Mozilla and other digital advocacy companies filed a lawsuit in August alleging the FCC had unlawfully overturned 2015’s net neutrality rules, by among other things “fundamentally mischaracteriz[ing] how internet access works.” The FCC has filed its official response, and as you might expect it has doubled down on those fundamental mischaracterizations.
The Mozilla suit, which you can read here or embedded at the bottom of this post, was sort of a cluster bomb of allegations striking at the FCC order on technical, legal, and procedural grounds. They aren’t new, revelatory arguments — they’re what net neutrality advocates have been saying for years.
There are at least a dozen separate allegations, but most fall under two general categories.
That by failing to consider consumer complaints or perform adequate studies on the state of the industry, federal protections, and effects of the rules, the FCC’s order is “arbitrary and capricious” and thus cannot be considered to have been lawfully enacted.
The FCC’s responses to these allegations are likewise unsurprising. The bulk of big rulemaking documents like Restoring Internet Freedom isn’t composed of the actual rules but in the justification of those rules. So the FCC took preventative measures in its proposal identifying potential objections (like Mozilla’s) and dismissing them by various means.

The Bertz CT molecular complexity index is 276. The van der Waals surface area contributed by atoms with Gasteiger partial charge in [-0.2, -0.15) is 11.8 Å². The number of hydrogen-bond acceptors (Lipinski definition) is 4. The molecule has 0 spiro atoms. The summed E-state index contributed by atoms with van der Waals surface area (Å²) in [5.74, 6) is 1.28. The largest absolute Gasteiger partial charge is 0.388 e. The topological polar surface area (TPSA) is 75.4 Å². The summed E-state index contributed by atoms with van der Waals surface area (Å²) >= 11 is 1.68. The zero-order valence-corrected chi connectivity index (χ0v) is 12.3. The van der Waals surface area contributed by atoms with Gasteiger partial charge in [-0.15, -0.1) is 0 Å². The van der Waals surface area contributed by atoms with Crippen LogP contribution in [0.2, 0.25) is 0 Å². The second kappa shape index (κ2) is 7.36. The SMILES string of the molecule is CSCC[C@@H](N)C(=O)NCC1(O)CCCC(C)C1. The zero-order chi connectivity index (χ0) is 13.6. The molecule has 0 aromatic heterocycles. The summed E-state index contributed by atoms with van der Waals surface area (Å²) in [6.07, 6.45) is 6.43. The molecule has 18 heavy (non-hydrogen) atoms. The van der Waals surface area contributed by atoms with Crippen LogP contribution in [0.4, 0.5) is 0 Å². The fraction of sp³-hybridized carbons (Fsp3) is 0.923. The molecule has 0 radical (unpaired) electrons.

That their counter-arguments on the broadband classification are nothing new is in itself a little surprising, though. These very same arguments were rejected by a panel of judges in the DC circuit back in 2015. In fact, recently-appointed Supreme Court Justice Brett Kavanaugh distinguished himself on that very decision by being wrong on every count and receiving an embarrassing intellectual drubbing by his better-informed peer, Judge Srinivasan.
As for the arbitrary and capricious allegation, the FCC merely reiterates that all its decisions were reasonable as justified at the time. Mozilla’s arguments are not given serious consideration; for example, when Mozilla pointed out that thousands of pages of comments had been essentially assumed by the FCC to be irrelevant without reviewing them, the FCC responds that it “reasonably decided not to include largely unverified consumer complaints in the record.”